Regulatory factors mediate the capacity of NGOs to operate public schools and, accordingly, the capacity of PPPs to achieve their expected outcomes. Within PPP frameworks, NGOs are usually invited to run public schools under the assumption that this will contribute to promote system diversification and educational innovation in a cost-efficient way. Nonetheless, in a context of highly standardized curriculums and intensive testing regimes, private operators are not always able to bring these expectations about. As Glazer et al. (2019) show in this special issue, the regulatory context of the USA, with all the performative pressure it generates among schools, is more conducive to the educational and organizational practices of large-scale school operators than to the practices of more informal community-based operators. In the end, the regulatory environment pushes the small PPP operators to emulate the processes and organizational styles of more professionalized providers, especially if they want to achieve the demanding learning achievement goals that public authorities establish.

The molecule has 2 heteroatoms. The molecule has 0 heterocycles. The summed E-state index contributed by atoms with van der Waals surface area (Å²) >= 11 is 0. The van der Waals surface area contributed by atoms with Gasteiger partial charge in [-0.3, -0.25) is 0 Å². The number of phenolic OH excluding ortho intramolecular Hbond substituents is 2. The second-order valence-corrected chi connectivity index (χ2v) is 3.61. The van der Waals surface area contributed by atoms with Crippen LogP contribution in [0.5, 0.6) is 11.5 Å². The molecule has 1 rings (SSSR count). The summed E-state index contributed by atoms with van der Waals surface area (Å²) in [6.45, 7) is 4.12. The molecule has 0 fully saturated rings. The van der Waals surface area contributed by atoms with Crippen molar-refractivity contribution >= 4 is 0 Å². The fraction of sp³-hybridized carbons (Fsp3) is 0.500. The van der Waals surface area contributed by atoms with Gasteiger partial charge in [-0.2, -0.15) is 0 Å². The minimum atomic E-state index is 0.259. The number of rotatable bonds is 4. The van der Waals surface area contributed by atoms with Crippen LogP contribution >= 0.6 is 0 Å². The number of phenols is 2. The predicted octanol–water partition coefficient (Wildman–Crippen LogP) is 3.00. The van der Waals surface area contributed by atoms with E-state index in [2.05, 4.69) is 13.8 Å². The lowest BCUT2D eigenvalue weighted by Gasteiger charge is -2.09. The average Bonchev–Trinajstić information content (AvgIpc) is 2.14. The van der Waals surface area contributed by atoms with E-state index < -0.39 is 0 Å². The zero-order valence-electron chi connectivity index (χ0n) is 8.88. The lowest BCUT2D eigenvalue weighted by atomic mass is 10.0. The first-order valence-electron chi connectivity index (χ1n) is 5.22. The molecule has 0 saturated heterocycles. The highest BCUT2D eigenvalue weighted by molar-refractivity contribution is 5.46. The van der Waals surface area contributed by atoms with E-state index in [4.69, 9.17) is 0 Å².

The competitive dynamics, that by design or by default, come with increasing NGO participation in educational systems are, paradoxically, one of the main barriers for PPPs to bring their promises of educational innovation up. Competition between schools for students and/or resources does not generate the right climate for educational innovations to emerge. This is due to the fact that a competitive environment does not encourage schools to learn from each other, to cooperate with other schools from the community, or to exchange good pedagogic and organizational practices among them. As shown by Lubienski and Perry (2019, in this issue), also on the basis of evidence coming from the US, “in a competitive climate, organizations and individuals may be incentivized to limit the visibility of useful innovations so as not to lose a competitive advantage over rivals, and therefore this may seek to guard innovations as private, proprietary information.”